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Sprague's Pipit
Anthus spragueii
Order
PASSERIFORMES
– Family
MOTACILLIDAE
Authors: Robbins, Mark B., and Brenda C. Dale
Revisors: Davis, Stephen K.

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Introduction

Adult Sprague's Pipit; Saskatchewan; May.
Sprague's Pipit in flight; Caldwell, KS; October.
Figure 1. Distribution of Sprague's Pipit.

Sprague’s Pipit is one of a handful of birds endemic to the North American grasslands. Until recently, most information on this species was from more general studies of northern mixed-grass avian communities. The species is best known for the persistent flight displays of territorial males. Indeed, Sprague himself stated, “While out I watched one of the new titlarks for nearly an hour--as it sailed over my head high in the air--singing its simple notes at intervals of about 10 seconds, the song itself occupying about 5 seconds. While singing they remain nearly still moving their wings in a rapid manner like a little hawk, and in the intervals between they sweep around in an undulating manner closing the wings to the body like the goldfinch” (Allen 1951). Displays often last for over thirty minutes, but durations of at least three hours have been documented. This pipit often goes undetected during migration through the Great Plains, and almost nothing is known about its behavior on the wintering grounds in the southwestern and south-central United States and northern Mexico.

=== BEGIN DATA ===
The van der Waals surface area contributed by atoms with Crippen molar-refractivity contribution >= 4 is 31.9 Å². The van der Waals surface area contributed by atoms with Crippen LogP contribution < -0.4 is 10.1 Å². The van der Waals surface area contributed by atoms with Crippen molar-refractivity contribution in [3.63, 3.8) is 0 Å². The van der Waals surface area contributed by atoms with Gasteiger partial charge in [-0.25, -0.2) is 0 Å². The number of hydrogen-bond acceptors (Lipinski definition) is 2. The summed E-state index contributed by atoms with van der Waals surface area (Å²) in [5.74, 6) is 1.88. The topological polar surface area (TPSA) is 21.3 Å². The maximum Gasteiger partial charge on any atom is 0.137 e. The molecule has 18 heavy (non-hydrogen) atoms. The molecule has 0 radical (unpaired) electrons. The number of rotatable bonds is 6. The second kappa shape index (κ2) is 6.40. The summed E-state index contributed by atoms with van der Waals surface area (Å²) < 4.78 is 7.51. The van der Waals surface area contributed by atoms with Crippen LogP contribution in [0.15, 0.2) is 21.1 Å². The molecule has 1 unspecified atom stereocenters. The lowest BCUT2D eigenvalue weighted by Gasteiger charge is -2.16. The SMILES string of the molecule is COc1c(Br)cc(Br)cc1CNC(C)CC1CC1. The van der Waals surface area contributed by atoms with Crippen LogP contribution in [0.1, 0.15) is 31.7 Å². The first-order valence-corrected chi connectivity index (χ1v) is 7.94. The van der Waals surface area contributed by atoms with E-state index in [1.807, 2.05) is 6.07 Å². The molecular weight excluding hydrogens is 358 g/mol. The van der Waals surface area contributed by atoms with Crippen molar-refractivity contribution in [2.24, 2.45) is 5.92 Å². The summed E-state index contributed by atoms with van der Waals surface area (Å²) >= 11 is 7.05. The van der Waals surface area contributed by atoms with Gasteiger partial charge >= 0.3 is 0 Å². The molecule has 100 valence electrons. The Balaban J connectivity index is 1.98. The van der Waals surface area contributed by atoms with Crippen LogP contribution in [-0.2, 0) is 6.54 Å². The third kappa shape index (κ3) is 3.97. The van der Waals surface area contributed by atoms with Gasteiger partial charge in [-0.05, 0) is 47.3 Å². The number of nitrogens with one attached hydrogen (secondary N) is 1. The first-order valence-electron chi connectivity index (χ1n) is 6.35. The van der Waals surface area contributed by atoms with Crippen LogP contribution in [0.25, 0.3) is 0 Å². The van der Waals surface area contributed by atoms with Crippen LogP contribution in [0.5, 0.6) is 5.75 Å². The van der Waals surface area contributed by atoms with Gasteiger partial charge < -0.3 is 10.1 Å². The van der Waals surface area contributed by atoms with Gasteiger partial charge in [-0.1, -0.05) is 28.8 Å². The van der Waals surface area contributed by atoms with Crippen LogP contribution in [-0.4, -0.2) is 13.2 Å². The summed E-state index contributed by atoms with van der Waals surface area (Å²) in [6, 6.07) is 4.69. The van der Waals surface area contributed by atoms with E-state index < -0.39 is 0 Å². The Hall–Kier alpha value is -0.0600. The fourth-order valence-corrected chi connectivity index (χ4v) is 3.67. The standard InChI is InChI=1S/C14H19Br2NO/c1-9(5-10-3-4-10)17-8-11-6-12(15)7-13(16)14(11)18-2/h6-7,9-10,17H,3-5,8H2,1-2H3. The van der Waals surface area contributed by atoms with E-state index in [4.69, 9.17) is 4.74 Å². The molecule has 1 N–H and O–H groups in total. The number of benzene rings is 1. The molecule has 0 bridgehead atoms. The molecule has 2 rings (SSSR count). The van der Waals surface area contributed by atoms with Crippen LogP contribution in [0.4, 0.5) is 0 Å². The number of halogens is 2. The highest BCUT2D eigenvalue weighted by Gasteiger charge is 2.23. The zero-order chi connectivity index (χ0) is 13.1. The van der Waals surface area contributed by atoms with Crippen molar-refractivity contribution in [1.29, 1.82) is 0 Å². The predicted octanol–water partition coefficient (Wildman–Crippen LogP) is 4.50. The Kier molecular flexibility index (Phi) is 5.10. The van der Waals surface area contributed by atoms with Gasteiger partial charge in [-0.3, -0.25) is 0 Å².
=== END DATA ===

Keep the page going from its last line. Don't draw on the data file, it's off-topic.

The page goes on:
Audubon described and named this species after his friend, Isaac Sprague, who discovered the first nest near Fort Union, North Dakota, in June 1843 (Allen 1951). Since its discovery, it has suffered dramatic declines in numbers throughout its range as prairie ecosystems have been lost and degraded.

Early studies include those by Maher (1973, 1974), Owens and Myres (1973), and Dale (1983) in Saskatchewan and Alberta, with early winter information by Grzybowski (1982) in Oklahoma and Texas. More recently, key studies of breeding biology include those by Davis (2009), Dohms (2009), and Davis and Holmes (2012) in Saskatchewan; studies on juvenile survival and dispersal by Davis and Fisher (2009) and Fisher and Davis (2011a) in Saskatchewan; habitat selection research by Davis (2004, 2005), Davis et al. (2006, 2013), Sutter (1997), Fisher and Davis (2011b) in Saskatchewan, Koper et al. (2009) in Alberta, Dieni and Jones (2003) in Montana, and Madden (2000) in North Dakota; work on reproductive success by Davis and Sealy (2000) in Manitoba, Davis (2003) in Saskatchewan, and Jones et al. (2010) in Montana; research on nest predators by Davis et al. (2012) in Saskatchewan; and research on abundance, distribution and habitat selection on the wintering grounds (Macías-Duarte et al. 2009, Pool et al. 2012).